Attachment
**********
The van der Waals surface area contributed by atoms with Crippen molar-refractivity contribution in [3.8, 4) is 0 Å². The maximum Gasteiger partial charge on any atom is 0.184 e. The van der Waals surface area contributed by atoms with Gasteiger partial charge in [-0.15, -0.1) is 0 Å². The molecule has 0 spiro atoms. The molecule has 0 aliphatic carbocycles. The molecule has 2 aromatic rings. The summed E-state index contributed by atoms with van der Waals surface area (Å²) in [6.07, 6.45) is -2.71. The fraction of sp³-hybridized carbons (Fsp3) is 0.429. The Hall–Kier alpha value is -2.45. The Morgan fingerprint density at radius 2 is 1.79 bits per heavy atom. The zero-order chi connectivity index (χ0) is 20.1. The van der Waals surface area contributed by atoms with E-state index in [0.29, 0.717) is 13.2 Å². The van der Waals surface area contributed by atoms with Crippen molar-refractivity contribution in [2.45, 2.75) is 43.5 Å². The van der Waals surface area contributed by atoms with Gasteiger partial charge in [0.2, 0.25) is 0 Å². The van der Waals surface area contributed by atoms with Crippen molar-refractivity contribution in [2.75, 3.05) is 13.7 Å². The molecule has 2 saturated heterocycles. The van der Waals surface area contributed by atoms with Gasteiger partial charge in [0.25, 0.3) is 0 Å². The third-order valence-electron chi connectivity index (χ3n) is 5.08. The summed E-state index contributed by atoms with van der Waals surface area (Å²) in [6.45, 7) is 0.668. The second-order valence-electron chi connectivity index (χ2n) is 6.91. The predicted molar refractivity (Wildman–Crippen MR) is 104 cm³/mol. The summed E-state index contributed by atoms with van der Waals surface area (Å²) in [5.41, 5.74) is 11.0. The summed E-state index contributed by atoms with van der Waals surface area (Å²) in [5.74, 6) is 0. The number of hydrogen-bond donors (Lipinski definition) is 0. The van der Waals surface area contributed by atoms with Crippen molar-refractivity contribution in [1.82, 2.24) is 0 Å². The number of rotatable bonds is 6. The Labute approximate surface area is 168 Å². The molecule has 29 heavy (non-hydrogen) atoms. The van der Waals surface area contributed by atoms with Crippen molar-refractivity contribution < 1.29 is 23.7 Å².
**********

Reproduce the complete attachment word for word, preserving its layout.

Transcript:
The van der Waals surface area contributed by atoms with Crippen molar-refractivity contribution in [3.8, 4) is 0 Å². The maximum Gasteiger partial charge on any atom is 0.184 e. The van der Waals surface area contributed by atoms with Gasteiger partial charge in [-0.15, -0.1) is 0 Å². The molecule has 0 spiro atoms. The molecule has 0 aliphatic carbocycles. The molecule has 2 aromatic rings. The summed E-state index contributed by atoms with van der Waals surface area (Å²) in [6.07, 6.45) is -2.71. The fraction of sp³-hybridized carbons (Fsp3) is 0.429. The Hall–Kier alpha value is -2.45. The Morgan fingerprint density at radius 2 is 1.79 bits per heavy atom. The zero-order chi connectivity index (χ0) is 20.1. The van der Waals surface area contributed by atoms with E-state index in [0.29, 0.717) is 13.2 Å². The van der Waals surface area contributed by atoms with Crippen molar-refractivity contribution in [2.45, 2.75) is 43.5 Å². The van der Waals surface area contributed by atoms with Gasteiger partial charge in [0.2, 0.25) is 0 Å². The van der Waals surface area contributed by atoms with Crippen molar-refractivity contribution in [2.75, 3.05) is 13.7 Å². The molecule has 2 saturated heterocycles. The van der Waals surface area contributed by atoms with Gasteiger partial charge in [0.25, 0.3) is 0 Å². The third-order valence-electron chi connectivity index (χ3n) is 5.08. The summed E-state index contributed by atoms with van der Waals surface area (Å²) in [6.45, 7) is 0.668. The second-order valence-electron chi connectivity index (χ2n) is 6.91. The predicted molar refractivity (Wildman–Crippen MR) is 104 cm³/mol. The summed E-state index contributed by atoms with van der Waals surface area (Å²) in [5.41, 5.74) is 11.0. The summed E-state index contributed by atoms with van der Waals surface area (Å²) in [5.74, 6) is 0. The number of hydrogen-bond donors (Lipinski definition) is 0. The van der Waals surface area contributed by atoms with Crippen molar-refractivity contribution in [1.82, 2.24) is 0 Å². The number of rotatable bonds is 6. The Labute approximate surface area is 168 Å². The molecule has 29 heavy (non-hydrogen) atoms. The van der Waals surface area contributed by atoms with Crippen molar-refractivity contribution < 1.29 is 23.7 Å².